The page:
1)      it being operationally possible and financially viable with the final financial outcomes to be reported to a future meeting of the Executive;

 

2)      options being investigated including benchmarking to cover cost savings or otherwise where food waste has been introduced in other authorities;

 

3)      vehicle usage be further investigated and reported back to the Executive.

 

During discussion of the item Councillor Whittle emphasised that not only would the proposal increase recycling it would bring the Council closer to the 50% Government recycling target which if not achieved would lead to substantial fines.  Councillor Haitham Taylor also highlighted that the proposal also included collection of additional materials eg pots, tubs, trays etc which were not currently able to be recycled.

 

RESOLVED:  That the introduction of weekly separate collection of food waste be approved as detailed in the report subject to:

 

1)      it being operationally possible and financially viable with the final financial outcomes to be reported to a future meeting of the Executive;

 

2)      options being investigated including benchmarking to cover cost savings or otherwise where food waste has been introduced in other authorities;

 

3)      vehicle usage be further investigated and reported back to the Executive.

47.

Peach Place Residential pdf icon PDF 93 KB

Additional documents:

Decision:

That the following be approved:

 

1)        the Council transfers the completed 22 apartments at Peach Place, Wokingham to a Council-owned housing company on terms to be agreed by the Director of Corporate Services in consultation with the Leader of the Council;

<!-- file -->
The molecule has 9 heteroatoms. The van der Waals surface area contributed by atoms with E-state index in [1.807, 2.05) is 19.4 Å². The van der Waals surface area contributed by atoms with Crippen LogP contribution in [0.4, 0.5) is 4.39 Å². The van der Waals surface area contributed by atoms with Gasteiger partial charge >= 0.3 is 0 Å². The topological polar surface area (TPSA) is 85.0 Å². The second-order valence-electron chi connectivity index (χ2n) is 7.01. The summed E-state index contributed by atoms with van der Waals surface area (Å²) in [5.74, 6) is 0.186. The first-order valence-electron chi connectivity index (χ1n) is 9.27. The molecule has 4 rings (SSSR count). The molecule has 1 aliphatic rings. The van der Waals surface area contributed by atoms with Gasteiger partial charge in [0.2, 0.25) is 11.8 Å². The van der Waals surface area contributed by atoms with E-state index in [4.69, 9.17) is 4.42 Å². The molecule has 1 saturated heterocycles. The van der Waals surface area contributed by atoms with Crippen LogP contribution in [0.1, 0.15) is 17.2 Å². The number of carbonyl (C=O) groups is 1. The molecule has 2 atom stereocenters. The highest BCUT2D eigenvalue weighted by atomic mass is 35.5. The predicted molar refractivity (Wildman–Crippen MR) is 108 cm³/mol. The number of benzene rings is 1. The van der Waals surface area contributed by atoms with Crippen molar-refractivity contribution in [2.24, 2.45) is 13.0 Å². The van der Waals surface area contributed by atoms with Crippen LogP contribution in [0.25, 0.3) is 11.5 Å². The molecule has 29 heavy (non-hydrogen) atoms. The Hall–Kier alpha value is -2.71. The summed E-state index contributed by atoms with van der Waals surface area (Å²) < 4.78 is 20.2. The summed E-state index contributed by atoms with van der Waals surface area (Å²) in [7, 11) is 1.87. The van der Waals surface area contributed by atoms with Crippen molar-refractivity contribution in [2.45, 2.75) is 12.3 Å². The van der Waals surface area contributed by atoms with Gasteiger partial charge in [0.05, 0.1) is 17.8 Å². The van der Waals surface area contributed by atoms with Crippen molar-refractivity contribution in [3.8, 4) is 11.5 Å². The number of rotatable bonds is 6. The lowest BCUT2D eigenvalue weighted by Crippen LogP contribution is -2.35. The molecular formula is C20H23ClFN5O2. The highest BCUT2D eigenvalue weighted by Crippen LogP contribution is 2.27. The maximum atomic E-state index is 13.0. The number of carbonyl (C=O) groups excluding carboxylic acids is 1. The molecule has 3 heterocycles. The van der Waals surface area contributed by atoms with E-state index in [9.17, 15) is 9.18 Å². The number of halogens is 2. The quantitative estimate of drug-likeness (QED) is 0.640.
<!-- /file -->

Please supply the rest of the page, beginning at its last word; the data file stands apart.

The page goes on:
2)       the proposed funding model, including the allocation of Section 106 receipts for the provision of affordable housing;

 

3)         the proposed tenure mix;

 

4)       the delegation of any further related and subsidiary decisions if required to complete the transaction to the Chief Executive in conjunction with the Leader.

Minutes:

The Executive considered a report relating to the transfer of 22 apartments at Peach Place, Wokingham to a Council-owned housing company which would assist in meeting housing needs through the provision of high quality affordable housing for essential workers.

 

Members’ attention was drawn to the fact that “the scheme would be open to a range of low income key workers who were vital to the delivery of public services and/or support the local economy” and were not exclusively for public sector employees.

 

The Leader of Council was pleased to note the delivery of 22 key worker houses that were right in the middle of the Town Centre with good transport links.

 

RESOLVED that the following be approved:

 

1)        the Council transfers the completed 22 apartments at Peach Place, Wokingham to a Council-owned housing company on terms to be agreed by the Director of Corporate Services in consultation with the Leader of the Council;

 

 2)       the proposed funding model, including the allocation of Section 106 receipts for the provision of affordable housing;

 

3)         the proposed tenure mix;